Indigenous Success Stories: Inuit

October 31, 2022

First Nations

Manitoba’s first Indigenous child advocate says more work needed to break colonial bonds

Some leaders have high expectations for advocate from Sapotaweyak Cree Nation

Sherry Gott (right) of Sapotaweyak First Nation is Manitoba’s new Advocate for Children and Youth.

NationTalk: There are three things you should know about Manitoba’s new Advocate for Children and Youth.

Sherry Gott is First Nations, has a master’s degree in social work, and knows the Child and Family Services Act inside and out.

“I’ve apprehended children,” she said in an interview after her four-year appointment was announced. “I’ve been one of the bad guys.”

Close to 90 per cent of children in the province’s child welfare and foster care system are Indigenous. Gott says keeping them safe is the Number 1 reason social workers remove them from their homes.

But the practice is reminiscent of the federal government’s assimilationist residential school system, which forcibly removed children from their families.

So Gott understands why Indigenous communities want their own child welfare system. Communities want to rely on “our natural laws [and] our natural systems,” says David Monias, chief of Pihicikamak [Cross Lake] First Nation.

That’s why he views Gott’s hiring as a good move. “In my experience, it makes a big difference having someone Indigenous in a role like that. You don’t have to explain the realities of our communities – don’t have to explain our ceremonies and the kinship ties that we have.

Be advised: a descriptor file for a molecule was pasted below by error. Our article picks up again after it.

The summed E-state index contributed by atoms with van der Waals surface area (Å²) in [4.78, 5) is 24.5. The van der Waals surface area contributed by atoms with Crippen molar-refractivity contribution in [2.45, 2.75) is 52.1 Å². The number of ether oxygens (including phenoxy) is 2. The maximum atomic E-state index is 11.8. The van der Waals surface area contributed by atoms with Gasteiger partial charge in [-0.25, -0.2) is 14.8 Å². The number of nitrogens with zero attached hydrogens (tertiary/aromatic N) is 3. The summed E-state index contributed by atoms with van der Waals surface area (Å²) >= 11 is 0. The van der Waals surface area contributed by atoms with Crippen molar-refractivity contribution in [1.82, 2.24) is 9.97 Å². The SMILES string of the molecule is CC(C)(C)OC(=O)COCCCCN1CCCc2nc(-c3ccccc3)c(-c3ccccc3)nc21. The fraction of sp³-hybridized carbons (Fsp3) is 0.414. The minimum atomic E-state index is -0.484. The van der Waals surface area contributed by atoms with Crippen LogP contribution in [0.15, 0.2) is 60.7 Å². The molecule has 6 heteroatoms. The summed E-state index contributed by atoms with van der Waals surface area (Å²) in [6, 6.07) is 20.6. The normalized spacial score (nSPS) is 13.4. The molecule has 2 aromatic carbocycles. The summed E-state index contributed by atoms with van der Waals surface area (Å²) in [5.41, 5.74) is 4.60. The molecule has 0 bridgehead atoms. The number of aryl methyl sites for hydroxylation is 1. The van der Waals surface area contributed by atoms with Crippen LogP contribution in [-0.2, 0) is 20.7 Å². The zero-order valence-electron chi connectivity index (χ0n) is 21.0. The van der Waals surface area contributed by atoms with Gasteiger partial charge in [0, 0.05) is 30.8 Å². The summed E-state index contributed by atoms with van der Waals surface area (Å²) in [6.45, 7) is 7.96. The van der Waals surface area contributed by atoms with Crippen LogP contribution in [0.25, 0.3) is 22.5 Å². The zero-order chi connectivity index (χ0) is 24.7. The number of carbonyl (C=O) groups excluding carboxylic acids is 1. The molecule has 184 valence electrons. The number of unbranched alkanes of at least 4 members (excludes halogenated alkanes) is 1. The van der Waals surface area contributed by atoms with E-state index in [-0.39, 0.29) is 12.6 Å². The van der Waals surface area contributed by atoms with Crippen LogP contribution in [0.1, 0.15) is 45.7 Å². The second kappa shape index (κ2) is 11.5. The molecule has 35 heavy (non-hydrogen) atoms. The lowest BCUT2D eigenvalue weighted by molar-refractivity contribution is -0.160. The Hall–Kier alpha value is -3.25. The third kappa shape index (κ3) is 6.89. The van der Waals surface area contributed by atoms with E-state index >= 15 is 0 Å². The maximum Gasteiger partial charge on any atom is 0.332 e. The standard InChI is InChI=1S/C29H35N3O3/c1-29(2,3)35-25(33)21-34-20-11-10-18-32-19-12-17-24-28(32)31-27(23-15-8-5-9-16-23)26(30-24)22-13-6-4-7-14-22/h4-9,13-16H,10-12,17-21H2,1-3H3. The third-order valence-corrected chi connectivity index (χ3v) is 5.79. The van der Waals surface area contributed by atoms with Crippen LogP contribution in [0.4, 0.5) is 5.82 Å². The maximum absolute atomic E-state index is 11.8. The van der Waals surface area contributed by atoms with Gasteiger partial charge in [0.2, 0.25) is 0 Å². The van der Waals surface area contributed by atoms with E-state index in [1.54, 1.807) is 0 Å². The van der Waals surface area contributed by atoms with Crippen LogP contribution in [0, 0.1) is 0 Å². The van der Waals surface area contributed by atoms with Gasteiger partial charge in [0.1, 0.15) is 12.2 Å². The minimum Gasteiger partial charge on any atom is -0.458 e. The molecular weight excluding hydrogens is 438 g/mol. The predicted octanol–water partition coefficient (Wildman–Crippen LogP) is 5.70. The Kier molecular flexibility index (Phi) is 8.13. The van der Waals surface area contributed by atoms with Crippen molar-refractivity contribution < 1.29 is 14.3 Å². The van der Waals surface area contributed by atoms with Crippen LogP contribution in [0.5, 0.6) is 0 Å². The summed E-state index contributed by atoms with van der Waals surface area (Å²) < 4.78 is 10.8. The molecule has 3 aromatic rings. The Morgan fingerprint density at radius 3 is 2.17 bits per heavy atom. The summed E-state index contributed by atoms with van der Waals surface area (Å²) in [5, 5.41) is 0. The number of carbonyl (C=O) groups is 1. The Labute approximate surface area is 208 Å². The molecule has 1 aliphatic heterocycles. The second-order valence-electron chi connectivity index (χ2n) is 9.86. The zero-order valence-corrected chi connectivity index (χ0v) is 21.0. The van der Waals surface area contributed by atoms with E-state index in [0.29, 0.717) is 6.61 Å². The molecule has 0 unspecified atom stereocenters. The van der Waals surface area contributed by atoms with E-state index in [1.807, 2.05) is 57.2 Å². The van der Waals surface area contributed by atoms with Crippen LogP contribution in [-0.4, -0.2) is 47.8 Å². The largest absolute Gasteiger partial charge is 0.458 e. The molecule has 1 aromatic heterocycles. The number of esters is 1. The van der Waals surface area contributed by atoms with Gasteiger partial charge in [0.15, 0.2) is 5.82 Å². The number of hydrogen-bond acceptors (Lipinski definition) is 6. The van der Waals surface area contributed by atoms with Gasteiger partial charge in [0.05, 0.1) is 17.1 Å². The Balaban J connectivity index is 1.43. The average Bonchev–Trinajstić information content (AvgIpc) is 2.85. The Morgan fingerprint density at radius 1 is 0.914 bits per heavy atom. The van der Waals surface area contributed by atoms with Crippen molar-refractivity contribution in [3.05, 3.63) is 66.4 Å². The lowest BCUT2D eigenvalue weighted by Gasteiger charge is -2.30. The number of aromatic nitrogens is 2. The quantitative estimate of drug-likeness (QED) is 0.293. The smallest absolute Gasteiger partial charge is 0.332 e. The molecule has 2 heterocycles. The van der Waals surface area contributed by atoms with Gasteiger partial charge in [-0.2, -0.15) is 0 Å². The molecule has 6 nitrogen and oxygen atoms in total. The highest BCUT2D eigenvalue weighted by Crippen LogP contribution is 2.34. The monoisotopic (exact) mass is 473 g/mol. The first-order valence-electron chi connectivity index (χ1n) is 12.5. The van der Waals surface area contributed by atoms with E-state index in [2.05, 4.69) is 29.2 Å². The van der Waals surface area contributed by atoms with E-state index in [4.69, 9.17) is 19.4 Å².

“With her knowledge of our culture, we can understand each other.”

Sherry Gott
Sherry Gott wore a ribbon skirt and held an eagle feather to her swearing-in ceremony at the Manitoba Legislature. Photo courtesy Kelly Gossfeld

Gott, a member of Sapotaweyak Cree Nation, received an award for her contributions to the community in 2011 from the Aboriginal Social Work Society of Manitoba. Her latest role was as a member of the Missing and Murdered Indigenous Women and Girls Liaison Unit at Manitoba Keewatinowi Okimakanak.

She was inspired to become a social worker as a young girl while watching her maternal grandmother interact with new parents in her community. “She was a supporter, an advisor, a midwife,” Gott says. “There was no judgement. “I admired how she was involved with families in a non-confrontational way.”

Gott tried to emulate her grandmother while she worked in the system run by a colonial government.

She was always propelled by the needs of the children, she says, but wasn’t as aware as she is now of the impact on parents, families and communities.

It’s a subject she’ll be researching and likely reporting on as the advocate. Especially when it comes to rural and remote First Nations. “When you’re isolated everything is harder,” she added. “I’ll be sure to visit those communities.”

The Assembly of Manitoba Chiefs [AMC] has long called for changes to the way non-Indigenous politicians and social workers deal with their children.

Gott was part of the system when it went through devolution – the creation of Indigenous child welfare agencies – as a way to incorporate Indigenous knowledge into decision making.

Gott’s former employer praised her appointment on Facebook.

It was an attempt to decolonize child welfare, but Gott says Indigenous social workers inside Indigenous agencies were still bound by provincial judgements, attitudes and rules. “We were expected to do what had always been done,” she explains. “It was frustrating.”